Finance minister P. Chidambaram will stand in front of the nation on 29 February and deliver what could be the final Budget of this government. He will almost certainly announce that the government has met the fiscal deficit target that was announced a year ago. He is also likely to say that the government is on course to meet the deficit targets imposed upon it by the Fiscal Responsibility and Budget Management (FRBM) Act of 2003.
But the official deficit number will be misleading. The official Budget numbers will look impressive because of strong revenue growth rather than spending discipline. But the government has been running a parallel deficit that has been kept out of its books through accounting fudges. If we add these off-budget liabilities—including oil and food bonds worth close to 1% of gross domestic product, or GDP, that have been sold to offset the losses on fuel and food subsidies—to the official Budget figures, then the government’s finances will not seem as impressive as claimed by the finance ministry.
Several economists have already pointed this out. The International Monetary Fund (IMF) says in its latest staff report on India that if off-budget bond issuance and the deficits of state governments are added to the official government numbers, then India’s fiscal deficit is around 7.25% of GDP. That’s intolerably high. “Overall fiscal consolidation has…stalled. (The) general government deficit has hovered at just over 7% of GDP since 2004-05.”
The fiscal gains of the past few years are, thus, part illusion.
Even if one ignores the excursions into smart accounting, India’s fiscal record is not as impressive as it seems at first glance. True, the fiscal deficit for 2007-08 is far lower than what it was at the beginning of this decade. But India’s fiscal deficit is still far higher than the budget gap in most other emerging markets. China, for example, has a small budget surplus.
This government has frittered away a wonderful opportunity to put its finances in order and get rid of our most persistent macroeconomic problem. India has witnessed an economic boom that is unmatched in its history. Tax collections have soared. But so have expenditures. Other countries— notably the US in the 1990s—used strong economic growth to set their financial houses in order. We haven’t.
The recent record suggests that the Indian government—irrespective of the party in power—is incapable of being fiscally disciplined in even the most benign economic circumstances.
The only instances in the recent past when there have been serious attempts to control deficits were in the early 1990s and the early years of this decade. In the early 1990s, the stiff conditions attached to the IMF loan forced the government to slash its deficit. And then in the early years of this decade, the National Democratic Alliance government agreed to tie its own hands by passing the FRBM Act in 2003.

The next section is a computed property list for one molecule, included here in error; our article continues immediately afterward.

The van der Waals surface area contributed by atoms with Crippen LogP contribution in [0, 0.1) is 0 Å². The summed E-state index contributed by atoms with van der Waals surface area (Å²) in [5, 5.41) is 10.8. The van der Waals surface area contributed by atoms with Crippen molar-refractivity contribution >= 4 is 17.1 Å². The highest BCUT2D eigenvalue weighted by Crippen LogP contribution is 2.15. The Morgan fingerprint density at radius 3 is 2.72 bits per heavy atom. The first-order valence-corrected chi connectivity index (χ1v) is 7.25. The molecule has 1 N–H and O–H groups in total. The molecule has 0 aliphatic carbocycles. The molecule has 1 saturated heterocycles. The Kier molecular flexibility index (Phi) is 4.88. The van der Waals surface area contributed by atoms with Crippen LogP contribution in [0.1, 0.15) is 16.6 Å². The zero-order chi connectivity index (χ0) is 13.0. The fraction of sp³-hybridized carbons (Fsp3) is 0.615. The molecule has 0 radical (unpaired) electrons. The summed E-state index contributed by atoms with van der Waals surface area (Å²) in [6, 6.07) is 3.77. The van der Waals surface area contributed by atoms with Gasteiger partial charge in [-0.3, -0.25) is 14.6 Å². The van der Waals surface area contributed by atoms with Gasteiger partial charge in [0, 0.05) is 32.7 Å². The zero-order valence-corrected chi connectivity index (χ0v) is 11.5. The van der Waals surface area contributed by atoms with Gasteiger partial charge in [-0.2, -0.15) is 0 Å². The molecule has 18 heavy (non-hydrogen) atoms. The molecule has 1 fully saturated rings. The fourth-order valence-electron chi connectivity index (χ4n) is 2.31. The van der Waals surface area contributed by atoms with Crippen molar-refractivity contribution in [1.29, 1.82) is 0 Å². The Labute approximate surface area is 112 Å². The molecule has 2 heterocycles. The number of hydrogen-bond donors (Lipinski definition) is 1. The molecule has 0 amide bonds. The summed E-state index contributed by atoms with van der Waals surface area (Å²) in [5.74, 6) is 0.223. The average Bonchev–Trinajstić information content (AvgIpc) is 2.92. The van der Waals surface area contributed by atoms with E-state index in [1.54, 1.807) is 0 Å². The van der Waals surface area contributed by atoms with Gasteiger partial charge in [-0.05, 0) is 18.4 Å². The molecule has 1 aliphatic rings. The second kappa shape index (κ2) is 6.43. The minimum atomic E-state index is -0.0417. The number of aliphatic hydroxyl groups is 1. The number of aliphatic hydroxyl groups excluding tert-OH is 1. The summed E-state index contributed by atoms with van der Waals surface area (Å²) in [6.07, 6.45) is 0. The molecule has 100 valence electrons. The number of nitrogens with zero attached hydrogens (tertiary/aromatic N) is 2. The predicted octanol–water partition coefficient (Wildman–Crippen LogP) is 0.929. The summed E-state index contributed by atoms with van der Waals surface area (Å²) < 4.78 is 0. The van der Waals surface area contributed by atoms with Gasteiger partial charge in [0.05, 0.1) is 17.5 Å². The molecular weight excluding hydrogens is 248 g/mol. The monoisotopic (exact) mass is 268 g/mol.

Other countries have also used fiscal responsibility laws to curb government profligacy. New Zealand introduced a Fiscal Responsibility Act in 1994. In the US, after the failure of the Gramm-Rudman-Hollings Act during the Reagan era, the Budget Enforcement Act of 1990 paved the way for a bipartisan push to balance the budget there. The European Union’s Growth and Stability Pact of 1997 is another exemplar legislation.
The most practical way to avoid such fiscal stress is to tie the government down with binding constraints. FRBM has been a welcome piece of legislation. In its original form, this law expected the Union government to bring down its fiscal deficit down to 3% of GDP and wipe out its revenue deficit by this year. The government later pushed the deadline to 2009.
Despite the burgeoning off-budget liabilities, there is little doubt that FRBM did help prevent worse fiscal excesses. The problem is that the FRBM law has given numerical targets till 2009—and targets that were impressive at a time when the deficit was close to 6% of GDP and economic growth was sluggish. But these targets now look quite modest.
And there are no numerical targets for the years beyond 2009. Given the economic boom and strong growth in tax collections, India now needs a fresh set of stiff and binding deficit reduction targets. Or a new fiscal pact that will force the government to further cut its deficit over the next five years.
High deficits are not an economist’s irrelevant obsession. The Reserve Bank of India (RBI) is under immense pressure to cut interest rates, despite resurgent inflation. But what the central bank’s critics often do not say is that India cannot run a slack monetary policy when it also has such a loose fiscal policy. One of the two policy screws has to be tightened at this juncture—to keep effective demand and inflation under control.
In other words, the high government deficit restricts RBI’s ability to cut interest rates.
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